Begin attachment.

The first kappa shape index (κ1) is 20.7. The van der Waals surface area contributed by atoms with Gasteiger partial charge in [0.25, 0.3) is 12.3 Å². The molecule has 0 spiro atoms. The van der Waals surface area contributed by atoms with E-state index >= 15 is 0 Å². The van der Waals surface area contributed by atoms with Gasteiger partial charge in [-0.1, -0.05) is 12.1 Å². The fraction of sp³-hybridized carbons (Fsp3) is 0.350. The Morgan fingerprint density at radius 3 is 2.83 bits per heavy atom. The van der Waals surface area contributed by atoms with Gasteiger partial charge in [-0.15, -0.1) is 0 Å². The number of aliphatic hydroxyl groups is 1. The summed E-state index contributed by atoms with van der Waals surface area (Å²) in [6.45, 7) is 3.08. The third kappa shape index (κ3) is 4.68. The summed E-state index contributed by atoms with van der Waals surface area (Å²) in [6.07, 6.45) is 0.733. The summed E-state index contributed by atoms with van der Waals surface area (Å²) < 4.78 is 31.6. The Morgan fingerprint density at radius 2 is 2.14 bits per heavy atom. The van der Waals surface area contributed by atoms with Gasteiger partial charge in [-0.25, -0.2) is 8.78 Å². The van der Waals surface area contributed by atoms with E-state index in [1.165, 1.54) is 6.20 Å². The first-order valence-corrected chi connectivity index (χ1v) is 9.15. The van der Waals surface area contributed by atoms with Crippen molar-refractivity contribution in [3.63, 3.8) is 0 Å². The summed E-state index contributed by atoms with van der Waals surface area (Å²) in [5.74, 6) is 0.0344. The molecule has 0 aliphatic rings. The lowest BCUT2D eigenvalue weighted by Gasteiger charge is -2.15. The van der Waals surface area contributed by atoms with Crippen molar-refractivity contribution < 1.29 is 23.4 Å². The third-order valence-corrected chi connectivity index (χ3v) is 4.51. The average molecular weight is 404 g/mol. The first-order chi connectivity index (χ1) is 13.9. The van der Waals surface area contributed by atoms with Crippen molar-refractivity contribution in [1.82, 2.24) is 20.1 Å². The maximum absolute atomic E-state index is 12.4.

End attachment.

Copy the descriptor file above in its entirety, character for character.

The first kappa shape index (κ1) is 20.7. The van der Waals surface area contributed by atoms with Gasteiger partial charge in [0.25, 0.3) is 12.3 Å². The molecule has 0 spiro atoms. The van der Waals surface area contributed by atoms with E-state index >= 15 is 0 Å². The van der Waals surface area contributed by atoms with Gasteiger partial charge in [-0.1, -0.05) is 12.1 Å². The fraction of sp³-hybridized carbons (Fsp3) is 0.350. The Morgan fingerprint density at radius 3 is 2.83 bits per heavy atom. The van der Waals surface area contributed by atoms with Gasteiger partial charge in [-0.15, -0.1) is 0 Å². The number of aliphatic hydroxyl groups is 1. The summed E-state index contributed by atoms with van der Waals surface area (Å²) in [6.45, 7) is 3.08. The third kappa shape index (κ3) is 4.68. The summed E-state index contributed by atoms with van der Waals surface area (Å²) in [6.07, 6.45) is 0.733. The summed E-state index contributed by atoms with van der Waals surface area (Å²) < 4.78 is 31.6. The Morgan fingerprint density at radius 2 is 2.14 bits per heavy atom. The van der Waals surface area contributed by atoms with Gasteiger partial charge in [-0.25, -0.2) is 8.78 Å². The van der Waals surface area contributed by atoms with E-state index in [1.165, 1.54) is 6.20 Å². The first-order valence-corrected chi connectivity index (χ1v) is 9.15. The van der Waals surface area contributed by atoms with Crippen molar-refractivity contribution in [3.63, 3.8) is 0 Å². The summed E-state index contributed by atoms with van der Waals surface area (Å²) in [5.74, 6) is 0.0344. The molecule has 0 aliphatic rings. The lowest BCUT2D eigenvalue weighted by Gasteiger charge is -2.15. The van der Waals surface area contributed by atoms with Crippen molar-refractivity contribution < 1.29 is 23.4 Å². The third-order valence-corrected chi connectivity index (χ3v) is 4.51. The average molecular weight is 404 g/mol. The first-order chi connectivity index (χ1) is 13.9. The van der Waals surface area contributed by atoms with Crippen molar-refractivity contribution in [1.82, 2.24) is 20.1 Å². The maximum absolute atomic E-state index is 12.4.